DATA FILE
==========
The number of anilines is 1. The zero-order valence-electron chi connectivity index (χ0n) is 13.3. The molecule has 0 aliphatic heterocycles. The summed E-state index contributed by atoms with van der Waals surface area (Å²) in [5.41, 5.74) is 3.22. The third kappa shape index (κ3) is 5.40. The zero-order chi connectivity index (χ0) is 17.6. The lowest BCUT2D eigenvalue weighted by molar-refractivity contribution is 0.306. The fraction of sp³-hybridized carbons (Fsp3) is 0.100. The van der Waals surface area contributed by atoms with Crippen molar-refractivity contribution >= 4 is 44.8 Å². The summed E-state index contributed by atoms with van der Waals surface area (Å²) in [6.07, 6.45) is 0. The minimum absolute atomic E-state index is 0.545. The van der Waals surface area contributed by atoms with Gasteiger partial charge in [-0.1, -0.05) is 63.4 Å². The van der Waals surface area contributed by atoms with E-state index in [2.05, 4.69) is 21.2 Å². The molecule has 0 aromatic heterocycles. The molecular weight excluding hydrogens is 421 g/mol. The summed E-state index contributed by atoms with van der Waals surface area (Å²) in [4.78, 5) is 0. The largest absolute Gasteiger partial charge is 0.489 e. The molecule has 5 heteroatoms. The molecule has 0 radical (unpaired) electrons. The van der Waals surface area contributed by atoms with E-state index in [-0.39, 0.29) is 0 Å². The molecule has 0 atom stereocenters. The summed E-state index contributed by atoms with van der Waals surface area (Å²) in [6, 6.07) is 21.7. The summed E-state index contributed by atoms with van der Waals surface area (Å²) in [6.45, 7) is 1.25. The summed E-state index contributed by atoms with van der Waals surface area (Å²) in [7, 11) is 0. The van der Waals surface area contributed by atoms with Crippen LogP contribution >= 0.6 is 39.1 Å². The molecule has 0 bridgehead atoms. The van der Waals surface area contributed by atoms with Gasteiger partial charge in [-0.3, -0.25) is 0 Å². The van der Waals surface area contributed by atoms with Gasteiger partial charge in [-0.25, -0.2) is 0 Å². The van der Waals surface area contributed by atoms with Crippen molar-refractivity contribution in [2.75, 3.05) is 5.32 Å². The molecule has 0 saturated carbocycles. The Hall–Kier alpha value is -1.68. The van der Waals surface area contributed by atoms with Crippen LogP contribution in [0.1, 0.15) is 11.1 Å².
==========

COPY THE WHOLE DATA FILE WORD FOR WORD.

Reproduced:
The number of anilines is 1. The zero-order valence-electron chi connectivity index (χ0n) is 13.3. The molecule has 0 aliphatic heterocycles. The summed E-state index contributed by atoms with van der Waals surface area (Å²) in [5.41, 5.74) is 3.22. The third kappa shape index (κ3) is 5.40. The zero-order chi connectivity index (χ0) is 17.6. The lowest BCUT2D eigenvalue weighted by molar-refractivity contribution is 0.306. The fraction of sp³-hybridized carbons (Fsp3) is 0.100. The van der Waals surface area contributed by atoms with Crippen molar-refractivity contribution >= 4 is 44.8 Å². The summed E-state index contributed by atoms with van der Waals surface area (Å²) in [6.07, 6.45) is 0. The minimum absolute atomic E-state index is 0.545. The van der Waals surface area contributed by atoms with Gasteiger partial charge in [-0.1, -0.05) is 63.4 Å². The van der Waals surface area contributed by atoms with E-state index in [2.05, 4.69) is 21.2 Å². The molecule has 0 aromatic heterocycles. The molecular weight excluding hydrogens is 421 g/mol. The summed E-state index contributed by atoms with van der Waals surface area (Å²) in [4.78, 5) is 0. The largest absolute Gasteiger partial charge is 0.489 e. The molecule has 5 heteroatoms. The molecule has 0 radical (unpaired) electrons. The van der Waals surface area contributed by atoms with E-state index in [-0.39, 0.29) is 0 Å². The molecule has 0 atom stereocenters. The summed E-state index contributed by atoms with van der Waals surface area (Å²) in [6, 6.07) is 21.7. The summed E-state index contributed by atoms with van der Waals surface area (Å²) in [6.45, 7) is 1.25. The summed E-state index contributed by atoms with van der Waals surface area (Å²) in [7, 11) is 0. The van der Waals surface area contributed by atoms with Crippen LogP contribution >= 0.6 is 39.1 Å². The molecule has 0 bridgehead atoms. The van der Waals surface area contributed by atoms with Gasteiger partial charge in [-0.3, -0.25) is 0 Å². The van der Waals surface area contributed by atoms with Gasteiger partial charge in [-0.25, -0.2) is 0 Å². The van der Waals surface area contributed by atoms with Crippen molar-refractivity contribution in [2.75, 3.05) is 5.32 Å². The molecule has 0 saturated carbocycles. The Hall–Kier alpha value is -1.68. The van der Waals surface area contributed by atoms with Crippen LogP contribution in [0.1, 0.15) is 11.1 Å².